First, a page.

When to Spank
For decades, parenting experts have said spanking irreparably harms kids. But a close look at the research suggests otherwise
Against spanking. Compounding parents' guilt were two books published in the mid-'90s by researchers Irwin A. Hyman and Murray A. Straus that seemed to solidify the antispanking consensus. In Beating the Devil Out of Them, Straus, a respected sociologist at the University of New Hampshire who has done groundbreaking research on child and spouse abuse, concluded that spanking children is a "major psychological and social problem" that can doom a child to a lifetime of difficulties ranging from juvenile delinquency to depression, sexual hangups, limited job prospects, and lowered earnings. Straus's 1994 book won raves from well-known child-development experts like Brazelton and Penelope Leach, who applauded him for spotlighting a link between spanking and violence in society. Hyman, a psychologist at Temple University, made much the same point in his 1997 manual, The Case Against Spanking, and promoted his views in numerous appearances on the talk-show circuit.
For Straus and Hyman, spanking became almost a unified field theory connecting seemingly disparate social problems. "We really want to get rid of violence," Hyman said last year in an interview on CNN. "And we really want to improve children's self-esteem and behavior. We should pass a law against spanking." Straus went even further, asserting that spanking helps foster punitive social attitudes, such as support for bombing raids to punish countries that support terrorists. If parents stop spanking, Straus said on ABC-TV news last year, "we'll have . . . lower costs to deal with crime and with mental illness."
The problem with Straus and Hyman's pronouncements was that they were based on a body of research that is at best inconclusive and at worst badly flawed. It is virtually impossible to examine the effects of spanking in isolation, uncontaminated by other influences on behavior and development, such as the overall quality of parenting and the varying temperaments of the children in question. A "pure" study, in which researchers randomly assign children to one of two conditions--either spanking or discipline with nonphysical methods--and then track their behavior over a number of years, is for obvious reasons impractical: Few parents would agree to participate in such research.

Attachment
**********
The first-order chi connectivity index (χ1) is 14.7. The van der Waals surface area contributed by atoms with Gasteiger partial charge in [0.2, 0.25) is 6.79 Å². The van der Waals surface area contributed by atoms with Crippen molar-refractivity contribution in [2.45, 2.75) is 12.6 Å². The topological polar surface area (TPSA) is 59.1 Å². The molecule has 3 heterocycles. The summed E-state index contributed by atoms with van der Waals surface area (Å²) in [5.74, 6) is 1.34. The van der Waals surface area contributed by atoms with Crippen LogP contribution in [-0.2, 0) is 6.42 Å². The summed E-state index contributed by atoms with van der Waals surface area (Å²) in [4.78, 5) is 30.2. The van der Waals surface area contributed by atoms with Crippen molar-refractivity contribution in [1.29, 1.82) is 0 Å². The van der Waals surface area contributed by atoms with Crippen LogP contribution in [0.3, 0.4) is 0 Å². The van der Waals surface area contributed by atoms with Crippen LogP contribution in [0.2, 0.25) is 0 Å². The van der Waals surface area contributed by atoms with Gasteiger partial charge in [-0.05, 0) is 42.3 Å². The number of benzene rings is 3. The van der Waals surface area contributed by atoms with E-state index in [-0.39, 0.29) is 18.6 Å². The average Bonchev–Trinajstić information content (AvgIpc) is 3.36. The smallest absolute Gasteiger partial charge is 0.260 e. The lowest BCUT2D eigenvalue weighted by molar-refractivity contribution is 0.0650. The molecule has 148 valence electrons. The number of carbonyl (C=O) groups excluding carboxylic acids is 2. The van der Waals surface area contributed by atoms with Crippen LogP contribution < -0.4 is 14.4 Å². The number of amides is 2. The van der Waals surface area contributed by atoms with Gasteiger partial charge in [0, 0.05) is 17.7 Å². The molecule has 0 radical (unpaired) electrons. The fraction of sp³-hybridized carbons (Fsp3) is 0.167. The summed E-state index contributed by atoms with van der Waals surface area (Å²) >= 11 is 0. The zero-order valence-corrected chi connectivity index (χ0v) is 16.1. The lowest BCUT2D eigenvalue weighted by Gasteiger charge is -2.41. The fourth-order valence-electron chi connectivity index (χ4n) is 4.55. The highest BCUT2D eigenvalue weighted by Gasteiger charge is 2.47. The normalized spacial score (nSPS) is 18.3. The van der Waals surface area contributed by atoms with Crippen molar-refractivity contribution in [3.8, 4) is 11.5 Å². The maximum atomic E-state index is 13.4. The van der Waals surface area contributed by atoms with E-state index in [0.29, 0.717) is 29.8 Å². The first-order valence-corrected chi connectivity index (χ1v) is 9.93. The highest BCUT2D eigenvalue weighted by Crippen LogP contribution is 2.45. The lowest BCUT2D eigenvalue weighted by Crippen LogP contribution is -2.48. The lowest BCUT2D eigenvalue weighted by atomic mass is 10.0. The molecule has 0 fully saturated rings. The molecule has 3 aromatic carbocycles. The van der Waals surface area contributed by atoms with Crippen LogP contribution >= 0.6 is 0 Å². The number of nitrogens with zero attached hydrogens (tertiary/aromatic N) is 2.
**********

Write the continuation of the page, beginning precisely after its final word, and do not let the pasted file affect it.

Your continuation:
As a result, the vast majority of studies on spanking have instead been carried out in one of two other ways. Some rely on retrospective interviews with adults, who are asked decades later to recall if they were spanked as children, and how often. Researchers then attempt to link the spanking with current behaviors like depression or spouse abuse. In the second type of study, mothers are interviewed about how often their kids misbehave and how often they spank them, and researchers look for a relationship between the two behaviors.
Neither type of study is very effective in teasing out exactly what is going on. In the case of the interview studies, it is impossible to tell if the spanking led to the misbehavior or the misbehavior led to the spanking. In the case of the retrospective studies, it is anyone's guess how accurate the adult subjects' memories are of their parents' discipline techniques. In some cases, the researchers also failed to adequately control for other factors that might have influenced the results. For instance, most of the studies conducted by Straus himself include many people who were spanked as teenagers, which most child-rearing experts agree is too old for corporal punishment. Other studies failed to distinguish between one or two taps on the rear end of a preschooler and, say, beating a child with a strap. One 1977 study of 427 third graders who were reinterviewed 10 years later found that those who had been punished more also were more likely than others to push, shove, or start fights over nothing. But "punishment" was defined as including everything from nonphysical disciplinary steps like reasoning with children or isolating them, to slapping their faces, washing their mouths out with soap, or spanking them until they cried.